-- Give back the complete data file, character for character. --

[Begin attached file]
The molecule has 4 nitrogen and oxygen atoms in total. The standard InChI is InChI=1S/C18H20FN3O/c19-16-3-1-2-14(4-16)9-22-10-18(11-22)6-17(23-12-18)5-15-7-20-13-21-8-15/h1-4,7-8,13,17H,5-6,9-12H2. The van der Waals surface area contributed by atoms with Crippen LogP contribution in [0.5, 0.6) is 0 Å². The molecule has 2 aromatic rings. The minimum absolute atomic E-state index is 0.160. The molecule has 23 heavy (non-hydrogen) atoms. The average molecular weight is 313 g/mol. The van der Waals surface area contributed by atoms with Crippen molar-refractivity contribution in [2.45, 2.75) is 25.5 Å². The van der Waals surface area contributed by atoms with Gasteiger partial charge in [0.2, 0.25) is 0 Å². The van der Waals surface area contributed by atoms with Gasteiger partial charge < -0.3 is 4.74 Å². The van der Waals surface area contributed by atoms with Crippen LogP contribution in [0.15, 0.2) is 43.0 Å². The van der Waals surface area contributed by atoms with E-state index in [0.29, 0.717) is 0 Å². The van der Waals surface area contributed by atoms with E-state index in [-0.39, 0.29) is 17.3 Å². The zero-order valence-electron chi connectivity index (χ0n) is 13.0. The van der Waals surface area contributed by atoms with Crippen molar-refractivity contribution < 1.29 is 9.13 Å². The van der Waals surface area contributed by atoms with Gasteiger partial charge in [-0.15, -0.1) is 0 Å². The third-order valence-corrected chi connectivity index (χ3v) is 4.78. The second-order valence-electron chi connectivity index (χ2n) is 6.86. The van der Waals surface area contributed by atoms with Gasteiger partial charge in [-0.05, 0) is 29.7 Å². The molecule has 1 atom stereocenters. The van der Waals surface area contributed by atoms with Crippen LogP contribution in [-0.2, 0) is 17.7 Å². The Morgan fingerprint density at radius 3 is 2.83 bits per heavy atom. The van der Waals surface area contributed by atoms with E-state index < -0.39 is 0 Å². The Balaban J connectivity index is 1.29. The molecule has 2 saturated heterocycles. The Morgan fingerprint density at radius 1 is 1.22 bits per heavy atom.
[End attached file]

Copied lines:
The molecule has 4 nitrogen and oxygen atoms in total. The standard InChI is InChI=1S/C18H20FN3O/c19-16-3-1-2-14(4-16)9-22-10-18(11-22)6-17(23-12-18)5-15-7-20-13-21-8-15/h1-4,7-8,13,17H,5-6,9-12H2. The van der Waals surface area contributed by atoms with Crippen LogP contribution in [0.5, 0.6) is 0 Å². The molecule has 2 aromatic rings. The minimum absolute atomic E-state index is 0.160. The molecule has 23 heavy (non-hydrogen) atoms. The average molecular weight is 313 g/mol. The van der Waals surface area contributed by atoms with Crippen molar-refractivity contribution in [2.45, 2.75) is 25.5 Å². The van der Waals surface area contributed by atoms with Gasteiger partial charge in [0.2, 0.25) is 0 Å². The van der Waals surface area contributed by atoms with Gasteiger partial charge < -0.3 is 4.74 Å². The van der Waals surface area contributed by atoms with Crippen LogP contribution in [0.15, 0.2) is 43.0 Å². The van der Waals surface area contributed by atoms with E-state index in [0.29, 0.717) is 0 Å². The van der Waals surface area contributed by atoms with E-state index in [-0.39, 0.29) is 17.3 Å². The zero-order valence-electron chi connectivity index (χ0n) is 13.0. The van der Waals surface area contributed by atoms with Crippen molar-refractivity contribution < 1.29 is 9.13 Å². The van der Waals surface area contributed by atoms with Gasteiger partial charge in [-0.15, -0.1) is 0 Å². The third-order valence-corrected chi connectivity index (χ3v) is 4.78. The second-order valence-electron chi connectivity index (χ2n) is 6.86. The van der Waals surface area contributed by atoms with Gasteiger partial charge in [-0.05, 0) is 29.7 Å². The molecule has 1 atom stereocenters. The van der Waals surface area contributed by atoms with Crippen LogP contribution in [-0.2, 0) is 17.7 Å². The Morgan fingerprint density at radius 3 is 2.83 bits per heavy atom. The van der Waals surface area contributed by atoms with E-state index < -0.39 is 0 Å². The Balaban J connectivity index is 1.29. The molecule has 2 saturated heterocycles. The Morgan fingerprint density at radius 1 is 1.22 bits per heavy atom.